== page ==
Toxic Shame and Contemplative Prayer

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Description

All of us who practice Centering Prayer and study the works of Thomas Keating know about the process of healing that occurs through consenting to God’s presence and action within.  Ray Leonardini has been going inside prisons for years, sharing Centering Prayer and the dynamic of healing in weekly groups with 30-40 prisoners.

The gentle expanding awareness that comes with spending time in silence loosens up repressed experiences, allowing them to come to awareness, a process Thomas Keating named “unloading of the unconscious”.  Human beings in childhood are vulnerable to the wounding of shame, which Ray calls the “Soul Slayer” (p. 1).  Shame can be so profound that one internalizes deep hatred of oneself—“the sense that we have lost our right to exist” (p. 21).  A human being experiencing toxic shame goes into hiding, in an attempt to escape unbearable situations.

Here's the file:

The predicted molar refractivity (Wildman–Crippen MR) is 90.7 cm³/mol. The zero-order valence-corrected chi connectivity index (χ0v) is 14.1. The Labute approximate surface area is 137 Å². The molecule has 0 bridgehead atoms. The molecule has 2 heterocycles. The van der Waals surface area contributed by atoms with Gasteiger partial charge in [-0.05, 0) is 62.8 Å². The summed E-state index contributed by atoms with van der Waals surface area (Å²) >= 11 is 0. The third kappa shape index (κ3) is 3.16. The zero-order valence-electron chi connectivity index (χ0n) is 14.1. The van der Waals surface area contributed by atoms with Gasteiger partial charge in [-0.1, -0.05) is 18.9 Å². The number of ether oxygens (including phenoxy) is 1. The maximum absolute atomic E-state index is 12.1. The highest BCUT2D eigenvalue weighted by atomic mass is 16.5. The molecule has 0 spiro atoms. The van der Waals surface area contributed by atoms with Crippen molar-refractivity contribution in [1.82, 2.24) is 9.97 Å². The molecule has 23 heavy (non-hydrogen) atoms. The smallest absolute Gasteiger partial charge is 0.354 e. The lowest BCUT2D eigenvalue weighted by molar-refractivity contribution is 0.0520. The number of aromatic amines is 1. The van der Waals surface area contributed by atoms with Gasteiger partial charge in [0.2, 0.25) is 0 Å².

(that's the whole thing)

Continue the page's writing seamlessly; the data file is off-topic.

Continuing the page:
Sitting in silence releases the miracle that one begins to realize God is in there too, hiding with me.  God’s relentless and total love of human beings means that God chooses to come find me, chooses to become vulnerable, and hides with me from the ugliness acted out by people who will do anything to get away from their pain.  When I feel most alone, when I’m hiding out, feeling inadequate, rejected, and abandoned, feeling like I have no right even to exist, right in that place I discover a Divine Presence who sees me and knows and experiences what I experience.

This little book distills the story of a group of long-time practitioners in Ray’s weekly Centering Prayer group who met in a small group, creating a safe, listening place to share and support each other in this experience.  With Ray’s encouragement, they also considered scripture stories, beyond literal meanings and into a new view of who they are and who God is in their lives.  With profound respect and insight, Ray articulates the process of accepting vulnerability and coming out of hiding that happens for these men in this sacred space of communion with each other and with God.  The pain expressed in this book can trigger the reader’s own pain, so it is not an easy read, but the book is also a hopeful account of finding what previously seemed impossible—intimacy with God.